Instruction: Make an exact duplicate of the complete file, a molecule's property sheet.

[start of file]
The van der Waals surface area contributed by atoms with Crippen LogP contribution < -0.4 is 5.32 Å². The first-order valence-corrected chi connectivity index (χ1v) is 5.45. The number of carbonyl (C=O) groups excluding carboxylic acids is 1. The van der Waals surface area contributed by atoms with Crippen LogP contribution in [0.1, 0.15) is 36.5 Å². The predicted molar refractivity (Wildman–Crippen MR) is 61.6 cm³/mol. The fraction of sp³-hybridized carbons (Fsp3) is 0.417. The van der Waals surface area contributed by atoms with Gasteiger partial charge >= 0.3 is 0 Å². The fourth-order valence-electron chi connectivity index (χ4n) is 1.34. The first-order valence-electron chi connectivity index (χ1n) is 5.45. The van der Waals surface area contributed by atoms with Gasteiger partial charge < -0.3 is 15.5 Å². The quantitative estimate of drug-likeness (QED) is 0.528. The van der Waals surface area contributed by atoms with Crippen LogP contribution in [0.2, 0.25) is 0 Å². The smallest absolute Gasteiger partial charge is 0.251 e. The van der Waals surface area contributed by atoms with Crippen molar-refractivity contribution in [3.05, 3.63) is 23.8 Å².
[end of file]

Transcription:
The van der Waals surface area contributed by atoms with Crippen LogP contribution < -0.4 is 5.32 Å². The first-order valence-corrected chi connectivity index (χ1v) is 5.45. The number of carbonyl (C=O) groups excluding carboxylic acids is 1. The van der Waals surface area contributed by atoms with Crippen LogP contribution in [0.1, 0.15) is 36.5 Å². The predicted molar refractivity (Wildman–Crippen MR) is 61.6 cm³/mol. The fraction of sp³-hybridized carbons (Fsp3) is 0.417. The van der Waals surface area contributed by atoms with Gasteiger partial charge >= 0.3 is 0 Å². The fourth-order valence-electron chi connectivity index (χ4n) is 1.34. The first-order valence-electron chi connectivity index (χ1n) is 5.45. The van der Waals surface area contributed by atoms with Gasteiger partial charge < -0.3 is 15.5 Å². The quantitative estimate of drug-likeness (QED) is 0.528. The van der Waals surface area contributed by atoms with Crippen LogP contribution in [0.2, 0.25) is 0 Å². The smallest absolute Gasteiger partial charge is 0.251 e. The van der Waals surface area contributed by atoms with Crippen molar-refractivity contribution in [3.05, 3.63) is 23.8 Å².